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Old 27th April 2009, 01:04 PM   #105
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Quote:
Originally posted by Lynn Olson

The mid curve isn't anything I'd like to do with a passive crossover - the driver would only be at full efficiency (which less than 1% for the Scan-Speak midrange) from 120~240 Hz, and attenuated everywhere else.
.

Does Orion still use a 100-200Hz shelving high pass filter for the half space/fullspace transition as in Phoenix ? My guess would be yes (this part is applied to both bass and midrange):

http://www.linkwitzlab.com/images/graphics/x1.gif
http://www.linkwitzlab.com/images/graphics/x2.gif

This would make the first peak of the "M" lower, actually much to the level of the second one - thus the midrange would be significantly attenuated only in the notch portion.

Of course, still not something easy to do with passive.
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Old 27th April 2009, 01:11 PM   #106
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Quote:
Originally posted by MJK


John,

Why do you thing that these departures from symmetric response are resonances?

Could they just be geometry or reflection generated?

I would have expected to see a plus and minus swing in the phase about the average if it were a resonance. Also the humps and dips look very broad which would seem to imply a lot of damping.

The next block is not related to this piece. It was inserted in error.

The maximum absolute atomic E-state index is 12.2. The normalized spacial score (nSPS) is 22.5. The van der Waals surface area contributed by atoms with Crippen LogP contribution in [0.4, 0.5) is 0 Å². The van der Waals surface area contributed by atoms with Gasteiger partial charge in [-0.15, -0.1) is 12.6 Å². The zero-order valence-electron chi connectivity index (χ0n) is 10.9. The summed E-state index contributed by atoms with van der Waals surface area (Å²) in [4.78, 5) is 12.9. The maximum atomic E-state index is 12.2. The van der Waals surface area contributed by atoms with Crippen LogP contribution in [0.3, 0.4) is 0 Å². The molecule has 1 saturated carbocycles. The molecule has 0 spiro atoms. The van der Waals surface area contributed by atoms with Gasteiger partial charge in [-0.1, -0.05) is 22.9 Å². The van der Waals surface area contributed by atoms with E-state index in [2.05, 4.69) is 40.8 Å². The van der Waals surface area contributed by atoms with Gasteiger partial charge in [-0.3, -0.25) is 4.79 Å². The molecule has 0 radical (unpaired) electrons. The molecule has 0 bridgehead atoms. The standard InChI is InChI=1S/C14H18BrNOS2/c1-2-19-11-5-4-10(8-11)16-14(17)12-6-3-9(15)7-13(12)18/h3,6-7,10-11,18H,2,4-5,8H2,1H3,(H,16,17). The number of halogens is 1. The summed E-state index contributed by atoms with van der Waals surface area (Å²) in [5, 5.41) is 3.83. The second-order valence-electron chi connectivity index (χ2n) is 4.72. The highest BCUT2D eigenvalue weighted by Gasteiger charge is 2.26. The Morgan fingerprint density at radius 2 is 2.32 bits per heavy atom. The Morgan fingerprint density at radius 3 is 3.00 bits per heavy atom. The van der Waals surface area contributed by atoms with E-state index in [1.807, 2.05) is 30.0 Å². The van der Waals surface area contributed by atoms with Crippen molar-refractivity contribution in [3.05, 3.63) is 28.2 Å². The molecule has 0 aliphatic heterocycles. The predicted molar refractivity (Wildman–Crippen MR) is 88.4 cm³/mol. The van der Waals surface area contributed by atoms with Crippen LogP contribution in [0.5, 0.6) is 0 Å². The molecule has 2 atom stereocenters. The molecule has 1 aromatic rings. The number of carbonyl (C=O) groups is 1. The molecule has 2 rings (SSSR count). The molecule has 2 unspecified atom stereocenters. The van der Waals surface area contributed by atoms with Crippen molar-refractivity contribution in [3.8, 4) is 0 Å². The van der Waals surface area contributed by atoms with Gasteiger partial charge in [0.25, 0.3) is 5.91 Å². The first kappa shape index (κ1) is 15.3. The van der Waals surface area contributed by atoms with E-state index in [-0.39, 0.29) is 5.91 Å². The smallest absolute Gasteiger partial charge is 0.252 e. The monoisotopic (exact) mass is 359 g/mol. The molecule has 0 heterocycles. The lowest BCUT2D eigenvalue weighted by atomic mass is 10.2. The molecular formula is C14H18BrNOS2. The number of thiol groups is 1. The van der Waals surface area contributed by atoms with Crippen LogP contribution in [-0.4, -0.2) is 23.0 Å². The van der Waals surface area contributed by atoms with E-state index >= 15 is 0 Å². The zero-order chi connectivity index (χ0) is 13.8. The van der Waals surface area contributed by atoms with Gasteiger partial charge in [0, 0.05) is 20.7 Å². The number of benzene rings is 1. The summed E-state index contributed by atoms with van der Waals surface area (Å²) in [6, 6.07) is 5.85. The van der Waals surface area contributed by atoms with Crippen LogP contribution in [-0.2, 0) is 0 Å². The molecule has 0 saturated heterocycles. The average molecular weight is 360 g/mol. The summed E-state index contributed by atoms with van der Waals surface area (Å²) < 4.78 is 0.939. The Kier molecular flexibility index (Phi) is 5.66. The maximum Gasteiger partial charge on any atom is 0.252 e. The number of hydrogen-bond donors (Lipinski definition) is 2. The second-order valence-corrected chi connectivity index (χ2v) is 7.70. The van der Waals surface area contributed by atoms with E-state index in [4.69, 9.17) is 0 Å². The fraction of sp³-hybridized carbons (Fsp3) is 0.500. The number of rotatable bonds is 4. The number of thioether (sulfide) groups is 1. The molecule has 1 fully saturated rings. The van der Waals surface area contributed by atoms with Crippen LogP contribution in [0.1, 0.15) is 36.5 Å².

What I am trying to demonstarte is that the asymmetries effect both amplitude and phase and that the effect of phase asymmetry impacts the delay with result that the dipole peak isn't neceaasrily where it might be expected form observation of the null when a circular baffle is used. FWIW, both front and rear near field are minimum phase, at lest to 5K Hz. I know what you are saying about plus and minus swings, but that isn't necessarily so obvious with a system with mutiple humps and dips. The characteristics of the humps and dips are those of the 8554. Other drivers will vary.
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Old 27th April 2009, 01:12 PM   #107
MJK is offline MJK  United States
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Quote:
Originally posted by dlr
Good questions. Since the driver will have an AC offset behind the baffle relative to the front of the driver, there ought to be a small time delay added to the front wave reaching the baffle edge with a lessened delay of the back wave reaching the edge prior to any effective acoustic filter delay of the back wave. But considering the wavelengths in question I would guess that these time differences are relatively insignificant.
An interesting plot to go along with the frequency plots would be the time trace. Then looking closely at the time trace you could try and distinquish between a resonance (ringing response) and a reflection (secondary positive or negative spike).
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Old 27th April 2009, 01:19 PM   #108
Rudolf is offline Rudolf  Germany